Woman May Pursue Claim of IRA Exclusion in Bankruptcy

October 16, 2006 (PLANSPONSOR.com) - The Bankruptcy Appellate Panel for the Ninth Circuit has ruled that a woman whose claims that an individual retirement account (IRA) was exempt from the bankruptcy estate were denied, may now pursue her claim that the IRA was not property of the estate.

At issue before the panel was whether denial of Susan Cogliano’s claims of exemption of the IRA created an issue of preclusion barring her from now asserting that the IRA she established with money from her ex-husband’s pension was not property of the estate. Cogliano argued that, even though she amended her schedule of personal property twice expressly to claim the exemption of the IRA, she had not needed to since the IRA was not property of the estate under Section 541 of the bankruptcy code.

In its opinion the appellate panel noted that, in denying her first amended exemption claim, the bankruptcy court did not analyze whether the IRA was a qualified plan which is exempt if it meets the requirements of California law. The court appeared to have based its denial on the alleged concealment of the IRA by Cogliano. However, according to the appellate panel, it was never determined that Cogliano concealed the IRA.

“As there has been no showing that the property of the estate issue was in fact litigated, there is no issue preclusion,” the opinion said. The appellate panel remanded the proceedings back to the lower court for determination of whether on her bankruptcy petition date, the funds Cogliano recovered from her ex-husband were in a plan or trust subject to an enforceable restraint on transfer or alienation, and thus excludable from the bankruptcy estate.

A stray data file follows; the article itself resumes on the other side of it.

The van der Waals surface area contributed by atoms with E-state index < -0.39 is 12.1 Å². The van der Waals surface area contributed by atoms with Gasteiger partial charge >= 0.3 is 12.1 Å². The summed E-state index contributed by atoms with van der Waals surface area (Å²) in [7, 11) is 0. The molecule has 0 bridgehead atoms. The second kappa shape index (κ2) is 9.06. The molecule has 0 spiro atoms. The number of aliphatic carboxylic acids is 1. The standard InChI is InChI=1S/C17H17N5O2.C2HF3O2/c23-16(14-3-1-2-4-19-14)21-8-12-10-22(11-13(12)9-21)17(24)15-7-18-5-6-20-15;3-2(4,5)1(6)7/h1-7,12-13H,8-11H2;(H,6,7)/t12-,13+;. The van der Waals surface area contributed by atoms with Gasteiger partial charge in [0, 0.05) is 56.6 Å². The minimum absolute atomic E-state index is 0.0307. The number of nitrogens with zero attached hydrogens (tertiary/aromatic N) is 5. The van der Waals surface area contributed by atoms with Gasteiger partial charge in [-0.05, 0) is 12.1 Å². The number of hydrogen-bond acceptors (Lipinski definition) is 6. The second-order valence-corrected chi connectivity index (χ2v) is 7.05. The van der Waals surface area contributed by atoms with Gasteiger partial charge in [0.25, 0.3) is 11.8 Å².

The appellate panel determined there was an issue of preclusion on the exemption of the IRA from the bankruptcy estate if it is found to be property of the estate. Since Cogliano did not appeal the previous findings that the IRA is not exempt, if the bankruptcy court finds that the IRA is property of the estate, its findings that it is not exempt will hold.

Cogliano filed her bankruptcy petition three years after her divorce. The divorce decree allowed for Cogliano to receive a portion of her ex-husband’s pension assets in monthly payments or in a lump sum if he chose a lump-sum payment of benefits. Cogliano’s schedule of personal property included the monthly pension payments though she had not yet received any.

Following her grant of discharge in bankruptcy, Cogliano learned her ex-husband had retired and received a lump-sum distribution of benefits. She filed a court motion to enforce the divorce decree and received her half of his benefits, which she placed in an IRA.

Upon learning of the IRA, the bankruptcy trustee filed a claim that the IRA be turned over, saying that Cogliano hid the assets. Cogliano was ordered to turn over the IRA, but twice filed amended schedules of personal property claiming exemption. Both claims were denied. Cogliano then pursued a claim that the IRA was not property of the bankruptcy estate, which the lower court said could not be pursued on the issue of preclusion.

The case is Cogliano v. Anderson.